Awash in fake news and so-called alternative facts, it’s hard to know who and what to believe. I can’t even trust me. You probably shouldn’t trust you. We are easily fooled and once we think we know something, we tend to ignore anything that says we’re wrong. Thankfully, there are steps we can take to make ourselves a bit more trustworthy.
The first safeguard is awareness of how easily we are fooled. We tend to believe ideas that are easy to “get,” and it’s easier for us to grasp an idea if it’s written in an easy-to-read font. A survey of New York Times readers found that just changing the typeface can make a story more believable. We’re also more likely to believe a lie if it’s told by someone we recognize—even if they don’t know what they’re talking about--because we trust people we feel are familiar, which is why so many products use celebrity spokespeople.
This familiarity effect also applies to our friends. A study just released found that our trust in a social media story depends on whether we trust the person sharing more than who produced the article—or even whether it’s produced by a real news organization or a fake one. In fact, we’re more likely to believe a fake news source shared by a trusted friend than a reputable news source shared by a stranger.
We are also easily fooled by pictures. When Slate.com showed fake photos of fake events, half the site’s viewers said they “remembered” the fake events actually happening. Our memories can be manipulated because we tend to mistakenly think of our memories as a rough transcript of life. Our memory is more like a dream in which we make meaning out of flickers of smells, sounds, and sights we think we recall.
Millions of dollars are spent on fooling us. Advertising and marketing are examples, but there are those who actually seek to promote ignorance rather than products. There is even a field of study, called agnotology, of deliberate, deceitful spread of ignorance and confusion.
The folks who spread ignorance on purpose like to use the Internet because online we think of ourselves as experts—most of us think we know more than the average person and we use online information as a substitute for our own knowledge--and that makes us easy prey. The problem is made worse by our tendency to interpret any new information as supporting what we already think is true. We tend to have physical and virtual neighborhoods filled mostly with people a lot like us, so we hear things we agree with. The more we hear it, the more we think it’s true, and we start to think our opinions are common sense that “everybody knows.”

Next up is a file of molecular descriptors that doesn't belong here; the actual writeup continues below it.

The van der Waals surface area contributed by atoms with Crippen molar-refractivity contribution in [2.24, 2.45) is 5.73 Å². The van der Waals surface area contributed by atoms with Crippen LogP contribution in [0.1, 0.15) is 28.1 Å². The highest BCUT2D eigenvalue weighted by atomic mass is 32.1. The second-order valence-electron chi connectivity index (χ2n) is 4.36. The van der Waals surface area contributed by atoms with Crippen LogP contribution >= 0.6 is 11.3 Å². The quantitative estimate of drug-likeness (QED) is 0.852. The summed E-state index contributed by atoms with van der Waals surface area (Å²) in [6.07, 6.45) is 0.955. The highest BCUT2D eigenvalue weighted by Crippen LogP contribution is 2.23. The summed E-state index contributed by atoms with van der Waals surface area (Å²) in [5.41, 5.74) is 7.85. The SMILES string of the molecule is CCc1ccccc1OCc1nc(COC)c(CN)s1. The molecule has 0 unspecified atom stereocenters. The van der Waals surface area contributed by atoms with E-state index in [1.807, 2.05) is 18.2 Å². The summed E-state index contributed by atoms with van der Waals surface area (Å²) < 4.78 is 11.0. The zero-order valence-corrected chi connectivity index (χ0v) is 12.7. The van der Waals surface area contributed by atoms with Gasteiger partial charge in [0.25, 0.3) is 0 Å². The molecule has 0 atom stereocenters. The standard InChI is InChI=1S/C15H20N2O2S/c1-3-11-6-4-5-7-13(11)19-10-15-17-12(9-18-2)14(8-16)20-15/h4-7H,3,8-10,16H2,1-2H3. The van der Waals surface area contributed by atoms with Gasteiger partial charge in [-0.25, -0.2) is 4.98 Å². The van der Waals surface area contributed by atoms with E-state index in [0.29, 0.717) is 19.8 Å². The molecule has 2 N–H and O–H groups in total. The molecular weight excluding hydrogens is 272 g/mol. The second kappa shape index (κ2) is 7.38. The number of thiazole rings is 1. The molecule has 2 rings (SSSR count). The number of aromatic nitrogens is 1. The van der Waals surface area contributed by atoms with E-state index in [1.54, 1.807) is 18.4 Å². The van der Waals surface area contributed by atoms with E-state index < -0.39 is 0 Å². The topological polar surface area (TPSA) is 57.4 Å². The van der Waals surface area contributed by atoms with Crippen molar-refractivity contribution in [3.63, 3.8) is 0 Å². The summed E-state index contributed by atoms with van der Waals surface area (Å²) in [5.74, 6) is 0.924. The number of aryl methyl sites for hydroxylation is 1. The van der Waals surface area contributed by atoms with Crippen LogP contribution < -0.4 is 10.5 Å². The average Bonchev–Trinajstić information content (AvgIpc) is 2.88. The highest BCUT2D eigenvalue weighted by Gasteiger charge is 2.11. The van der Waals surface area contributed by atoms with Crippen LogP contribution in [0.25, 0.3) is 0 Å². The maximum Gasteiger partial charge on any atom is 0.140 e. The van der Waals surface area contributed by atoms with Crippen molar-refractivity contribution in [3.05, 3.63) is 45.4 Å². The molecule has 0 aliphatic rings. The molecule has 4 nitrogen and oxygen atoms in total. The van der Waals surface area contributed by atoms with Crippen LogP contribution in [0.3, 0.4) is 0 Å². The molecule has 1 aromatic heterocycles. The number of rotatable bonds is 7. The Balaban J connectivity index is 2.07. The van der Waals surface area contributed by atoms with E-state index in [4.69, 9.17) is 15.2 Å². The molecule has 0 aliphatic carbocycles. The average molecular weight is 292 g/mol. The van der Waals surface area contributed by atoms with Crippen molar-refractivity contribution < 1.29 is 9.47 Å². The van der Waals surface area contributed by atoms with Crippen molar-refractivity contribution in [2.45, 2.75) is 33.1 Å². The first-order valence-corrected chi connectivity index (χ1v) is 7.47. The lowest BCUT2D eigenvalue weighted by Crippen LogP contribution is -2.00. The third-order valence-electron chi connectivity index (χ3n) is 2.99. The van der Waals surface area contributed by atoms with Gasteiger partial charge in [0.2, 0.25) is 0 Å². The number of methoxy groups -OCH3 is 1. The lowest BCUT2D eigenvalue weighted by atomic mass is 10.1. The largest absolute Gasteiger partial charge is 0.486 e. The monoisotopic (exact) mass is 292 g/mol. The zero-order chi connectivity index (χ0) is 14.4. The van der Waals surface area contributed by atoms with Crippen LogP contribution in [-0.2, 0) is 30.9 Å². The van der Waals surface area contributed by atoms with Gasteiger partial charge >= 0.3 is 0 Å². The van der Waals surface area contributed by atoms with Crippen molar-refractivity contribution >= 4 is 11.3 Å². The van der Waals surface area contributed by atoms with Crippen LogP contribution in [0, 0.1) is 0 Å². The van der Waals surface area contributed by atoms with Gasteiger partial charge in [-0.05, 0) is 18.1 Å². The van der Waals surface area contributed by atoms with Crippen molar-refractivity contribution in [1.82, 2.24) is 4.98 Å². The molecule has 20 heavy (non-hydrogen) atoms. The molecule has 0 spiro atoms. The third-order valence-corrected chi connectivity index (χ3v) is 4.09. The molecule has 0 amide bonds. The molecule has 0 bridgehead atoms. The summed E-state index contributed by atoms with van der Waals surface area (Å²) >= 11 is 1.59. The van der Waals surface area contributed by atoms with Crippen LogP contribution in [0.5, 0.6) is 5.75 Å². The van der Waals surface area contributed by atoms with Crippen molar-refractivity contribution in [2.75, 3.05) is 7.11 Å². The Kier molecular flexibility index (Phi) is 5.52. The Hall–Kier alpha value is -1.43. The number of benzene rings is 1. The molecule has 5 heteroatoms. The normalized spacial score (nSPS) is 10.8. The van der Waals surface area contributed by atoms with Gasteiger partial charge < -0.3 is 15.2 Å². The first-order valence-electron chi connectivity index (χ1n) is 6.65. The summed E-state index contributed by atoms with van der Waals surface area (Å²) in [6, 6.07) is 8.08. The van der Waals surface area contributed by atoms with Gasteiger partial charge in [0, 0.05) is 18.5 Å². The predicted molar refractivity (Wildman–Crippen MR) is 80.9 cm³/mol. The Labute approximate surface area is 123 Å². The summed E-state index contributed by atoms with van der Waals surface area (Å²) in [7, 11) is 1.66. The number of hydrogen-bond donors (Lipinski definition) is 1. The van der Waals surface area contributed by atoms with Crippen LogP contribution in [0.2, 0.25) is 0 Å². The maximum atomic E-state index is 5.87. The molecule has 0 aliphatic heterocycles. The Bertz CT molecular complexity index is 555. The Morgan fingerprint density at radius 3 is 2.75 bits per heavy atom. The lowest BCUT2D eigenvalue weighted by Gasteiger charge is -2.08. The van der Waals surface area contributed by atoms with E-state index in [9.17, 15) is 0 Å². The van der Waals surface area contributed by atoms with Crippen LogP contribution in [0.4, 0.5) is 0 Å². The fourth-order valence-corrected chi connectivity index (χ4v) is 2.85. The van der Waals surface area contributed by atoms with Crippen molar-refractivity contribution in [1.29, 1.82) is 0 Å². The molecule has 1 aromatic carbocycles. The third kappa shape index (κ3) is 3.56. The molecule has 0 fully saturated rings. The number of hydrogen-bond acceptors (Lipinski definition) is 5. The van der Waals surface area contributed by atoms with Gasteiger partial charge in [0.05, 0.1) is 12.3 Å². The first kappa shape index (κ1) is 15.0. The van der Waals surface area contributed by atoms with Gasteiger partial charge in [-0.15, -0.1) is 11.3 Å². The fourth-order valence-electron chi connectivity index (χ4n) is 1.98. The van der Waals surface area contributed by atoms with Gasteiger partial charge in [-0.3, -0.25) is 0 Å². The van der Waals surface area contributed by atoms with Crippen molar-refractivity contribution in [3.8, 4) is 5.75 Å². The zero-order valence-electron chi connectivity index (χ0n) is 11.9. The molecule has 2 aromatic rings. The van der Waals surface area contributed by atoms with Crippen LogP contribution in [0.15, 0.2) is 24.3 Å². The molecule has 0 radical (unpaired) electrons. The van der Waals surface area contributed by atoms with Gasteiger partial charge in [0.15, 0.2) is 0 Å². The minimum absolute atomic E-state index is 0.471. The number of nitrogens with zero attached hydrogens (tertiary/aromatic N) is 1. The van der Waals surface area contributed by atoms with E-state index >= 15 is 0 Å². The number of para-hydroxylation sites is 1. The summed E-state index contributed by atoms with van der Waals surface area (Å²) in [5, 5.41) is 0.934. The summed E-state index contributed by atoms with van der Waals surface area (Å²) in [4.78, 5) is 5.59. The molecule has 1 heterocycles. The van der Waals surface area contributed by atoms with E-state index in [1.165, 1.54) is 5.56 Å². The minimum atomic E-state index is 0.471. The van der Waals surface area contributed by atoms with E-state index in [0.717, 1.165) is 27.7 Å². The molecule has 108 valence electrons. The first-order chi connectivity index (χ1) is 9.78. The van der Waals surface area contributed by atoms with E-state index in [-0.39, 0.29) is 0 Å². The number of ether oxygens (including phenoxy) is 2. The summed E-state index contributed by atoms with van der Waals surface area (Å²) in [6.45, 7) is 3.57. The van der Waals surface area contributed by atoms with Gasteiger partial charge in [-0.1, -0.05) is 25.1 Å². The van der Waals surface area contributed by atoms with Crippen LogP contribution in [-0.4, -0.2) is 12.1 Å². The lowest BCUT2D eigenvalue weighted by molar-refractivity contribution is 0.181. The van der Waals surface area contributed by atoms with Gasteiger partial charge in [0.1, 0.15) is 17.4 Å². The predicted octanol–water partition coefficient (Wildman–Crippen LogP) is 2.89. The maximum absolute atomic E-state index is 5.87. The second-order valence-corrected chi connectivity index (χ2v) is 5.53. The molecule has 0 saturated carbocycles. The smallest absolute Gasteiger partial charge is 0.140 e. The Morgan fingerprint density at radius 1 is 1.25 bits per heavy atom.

Perhaps the best way to minimize getting fooled is staying curious. More curious, rather than educated, people hear new information in a more balanced way. Research shows that people with the most education, best math skills, and strongest tendencies to think deeply about their beliefs are most likely to reject information that contradicts their views. One large study found that the more science liberals and conservatives know, the more polarized they are on whether climate change and fracking are risks to humans. The study also found that people—both liberals and conservatives--with greater curiosity about science were more accepting of facts that contradicted their beliefs.
When we’re curious, we’re eager for new information, more willing to hearing from and about people who are not like us, and more likely to read news sources we don’t normally read. When we’re curious, we tend to fact-check and explore more, going beyond our first impressions. Curiosity enables us to question ourselves more and to avoid clinging to “alternative facts” because we don’t want to admit we’re wrong. All of which has the happy result of making us more trustworthy.